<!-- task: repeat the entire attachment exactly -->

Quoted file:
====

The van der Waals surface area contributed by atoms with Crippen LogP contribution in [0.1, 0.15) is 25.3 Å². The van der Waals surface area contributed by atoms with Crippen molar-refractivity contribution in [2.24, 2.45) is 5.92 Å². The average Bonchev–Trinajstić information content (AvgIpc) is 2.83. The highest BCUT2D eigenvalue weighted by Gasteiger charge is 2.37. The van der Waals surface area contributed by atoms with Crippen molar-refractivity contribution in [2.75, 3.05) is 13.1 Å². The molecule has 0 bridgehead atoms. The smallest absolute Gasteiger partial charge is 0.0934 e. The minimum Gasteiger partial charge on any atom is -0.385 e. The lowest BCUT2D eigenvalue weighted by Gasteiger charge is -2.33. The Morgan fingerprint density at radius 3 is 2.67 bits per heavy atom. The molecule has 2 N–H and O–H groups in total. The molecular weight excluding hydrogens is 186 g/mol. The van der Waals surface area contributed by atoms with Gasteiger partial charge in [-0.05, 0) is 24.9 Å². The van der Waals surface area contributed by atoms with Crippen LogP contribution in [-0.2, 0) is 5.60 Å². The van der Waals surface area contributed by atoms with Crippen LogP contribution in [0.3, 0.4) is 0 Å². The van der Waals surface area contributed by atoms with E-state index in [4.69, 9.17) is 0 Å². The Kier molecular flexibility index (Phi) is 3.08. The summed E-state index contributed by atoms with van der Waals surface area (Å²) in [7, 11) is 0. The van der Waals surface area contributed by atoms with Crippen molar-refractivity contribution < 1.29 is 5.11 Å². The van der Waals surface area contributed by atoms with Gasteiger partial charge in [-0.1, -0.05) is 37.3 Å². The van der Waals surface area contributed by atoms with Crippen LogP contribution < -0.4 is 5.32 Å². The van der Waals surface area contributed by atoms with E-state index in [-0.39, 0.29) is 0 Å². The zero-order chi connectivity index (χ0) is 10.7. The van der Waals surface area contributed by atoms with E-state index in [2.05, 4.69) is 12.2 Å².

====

The van der Waals surface area contributed by atoms with Crippen LogP contribution in [0.1, 0.15) is 25.3 Å². The van der Waals surface area contributed by atoms with Crippen molar-refractivity contribution in [2.24, 2.45) is 5.92 Å². The average Bonchev–Trinajstić information content (AvgIpc) is 2.83. The highest BCUT2D eigenvalue weighted by Gasteiger charge is 2.37. The van der Waals surface area contributed by atoms with Crippen molar-refractivity contribution in [2.75, 3.05) is 13.1 Å². The molecule has 0 bridgehead atoms. The smallest absolute Gasteiger partial charge is 0.0934 e. The minimum Gasteiger partial charge on any atom is -0.385 e. The lowest BCUT2D eigenvalue weighted by Gasteiger charge is -2.33. The Morgan fingerprint density at radius 3 is 2.67 bits per heavy atom. The molecule has 2 N–H and O–H groups in total. The molecular weight excluding hydrogens is 186 g/mol. The van der Waals surface area contributed by atoms with Gasteiger partial charge in [-0.05, 0) is 24.9 Å². The van der Waals surface area contributed by atoms with Crippen LogP contribution in [-0.2, 0) is 5.60 Å². The van der Waals surface area contributed by atoms with Crippen LogP contribution in [0.3, 0.4) is 0 Å². The van der Waals surface area contributed by atoms with E-state index in [4.69, 9.17) is 0 Å². The Kier molecular flexibility index (Phi) is 3.08. The summed E-state index contributed by atoms with van der Waals surface area (Å²) in [7, 11) is 0. The van der Waals surface area contributed by atoms with Crippen molar-refractivity contribution < 1.29 is 5.11 Å². The van der Waals surface area contributed by atoms with Gasteiger partial charge in [-0.1, -0.05) is 37.3 Å². The van der Waals surface area contributed by atoms with Crippen LogP contribution < -0.4 is 5.32 Å². The van der Waals surface area contributed by atoms with E-state index in [-0.39, 0.29) is 0 Å². The zero-order chi connectivity index (χ0) is 10.7. The van der Waals surface area contributed by atoms with E-state index in [2.05, 4.69) is 12.2 Å².